5 Best Friday Columns

On the climate change "cold shoulder," why quitting Facebook is so hard, and if schools looked like American Idol

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  • Rupert Murdoch on Competitiveness in Schools  With over 2,000 dysfunctional public schools in America, President Obama was "absolutely right" when he declared that "we can't spend our way out of this problem," writes the News Corp CEO in The Wall Street Journal's op-ed section. Murdoch praised the recent effort by the Los Angeles Times to ensure transparency by ranking teachers on their efficiency and encouraged more movements toward "giving parents more choices for their kids." Even American Idol has tougher standards than the public school system, he figures, since the show is actually measured by performance. "And so long as we refuse to measure success by what our children are learning, we're going to have higher performance standards for pop stars than for public schools."

  • Ronald Browstein on the GOP's Resistance to Climate Change  "Republicans in this country are coalescing around a uniquely dismissive position on climate change," finds The National Journal senior editor. The opposition to cap-and-trade legislation has only hardened since 2005, when John McCain was able to attract some supporters of the proposal. Now, "virtually all of the serious 2010 GOP challengers have moved beyond opposing cap-and-trade to dismissing the scientific evidence that global warming is even occurring." This type of position isn't just espoused by Tea Partiers, it has also taken root among moderates. National Journal polled 21 GOP Senate challengers who had a "serious chance" of winning this fall and "19 have declared that the science of climate change is inconclusive or flat-out incorrect." The editor concludes: "It's difficult to identify another major political party in any democracy as thoroughly dismissive of climate science as is the GOP here."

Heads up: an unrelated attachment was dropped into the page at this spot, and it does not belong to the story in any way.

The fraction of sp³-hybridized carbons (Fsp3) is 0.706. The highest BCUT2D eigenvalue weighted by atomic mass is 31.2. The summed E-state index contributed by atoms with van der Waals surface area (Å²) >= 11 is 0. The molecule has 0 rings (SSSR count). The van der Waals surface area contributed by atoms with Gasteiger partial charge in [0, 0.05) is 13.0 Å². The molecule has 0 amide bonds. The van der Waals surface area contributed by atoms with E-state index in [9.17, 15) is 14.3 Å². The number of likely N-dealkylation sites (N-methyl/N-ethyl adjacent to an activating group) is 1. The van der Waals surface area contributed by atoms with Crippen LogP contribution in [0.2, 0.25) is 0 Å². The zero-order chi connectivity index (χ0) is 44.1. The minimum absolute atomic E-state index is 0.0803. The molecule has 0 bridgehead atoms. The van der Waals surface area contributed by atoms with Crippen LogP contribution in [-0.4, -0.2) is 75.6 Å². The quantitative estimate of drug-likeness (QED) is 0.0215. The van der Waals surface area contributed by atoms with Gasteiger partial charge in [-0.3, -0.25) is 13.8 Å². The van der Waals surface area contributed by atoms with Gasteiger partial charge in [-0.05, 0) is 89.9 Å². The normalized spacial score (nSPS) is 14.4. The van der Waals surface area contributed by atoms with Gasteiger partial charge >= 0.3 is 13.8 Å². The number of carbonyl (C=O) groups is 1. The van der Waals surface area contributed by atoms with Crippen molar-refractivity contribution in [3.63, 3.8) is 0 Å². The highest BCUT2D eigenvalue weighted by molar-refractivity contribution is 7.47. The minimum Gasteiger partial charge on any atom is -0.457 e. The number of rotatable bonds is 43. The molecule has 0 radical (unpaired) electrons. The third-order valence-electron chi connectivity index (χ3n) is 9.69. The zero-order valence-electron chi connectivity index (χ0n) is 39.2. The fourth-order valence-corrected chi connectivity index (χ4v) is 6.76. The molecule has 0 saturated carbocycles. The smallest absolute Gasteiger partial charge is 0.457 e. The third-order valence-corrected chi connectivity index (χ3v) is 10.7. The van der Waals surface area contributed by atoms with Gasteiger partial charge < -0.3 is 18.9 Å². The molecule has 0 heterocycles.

• Roger Cohen on the Fading Idea of a European Consciousness  The New York Times columnist noticed a rare display of European "nationalism" at golf's British-hosted Ryder Cup. While the chants of "Europe! Europe!" were shouted more just for the sake of beating the United States, Cohen finds that it's been a long time since the idea of a European consciousness earned such enthusiasm. "The European idea," he asserts, "the most compelling and transformative of the second half of the 20th century, has paled" and "the idealism that once prompted talk of a United States of Europe, propelled the creation of a single currency and banished war from the Continent has evaporated in an epidemic of small-mindedness." There needs to be a new "frank debate" with more imagination and less technocracy, he contends.

  • Meghan Daum on Quitting Facebook  Formerly a "conscientious objector when it came to Facebook," The Los Angeles Times columnist still hasn't quit the social networking site two years after signing up. Why? Because the growth of Facebook has made maintaining an account seem "less like an extracurricular activity than a required course." Participating in Facebook is akin to mowing ones grass: it's a civic duty, not to mention just plain decent. Notes Daum, "Joining up isn't just about being up to date; it's about being a responsible, modern, civilized person. For all its frivolities and dangers ... Facebook is almost a necessity. You're either on board or you're left behind."

  • William D. Cohan on Wall Street Risk's Addiction  There's a simple way to curb the excessive risk-taking on Wall Street, writes The New York Times columnist: make top executives at Wall Street firms put up their own assets as collateral."Not just their unexercised stock options or restricted stock," notes Cohan, "but every asset they have in their possession: from their cars to their fancy homes to their bulging bank accounts. This simple measure would yield a kind of personal accountability that slips through the cracks of sweeping legislation like the Dodd-Frank Act. Before you say it sounds crazy and unfeasible, consider this point from Cohan. "Had such a security existed at the time of the collapse of Lehman Brothers, the net worth of the top 100 Lehman executives--no doubt totaling several billion dollars--would have been collected after liquidating everything they owned and paid to Lehman creditors, who under the current system will be lucky if they get back 10 cents on the dollar."

This article is from the archive of our partner The Wire.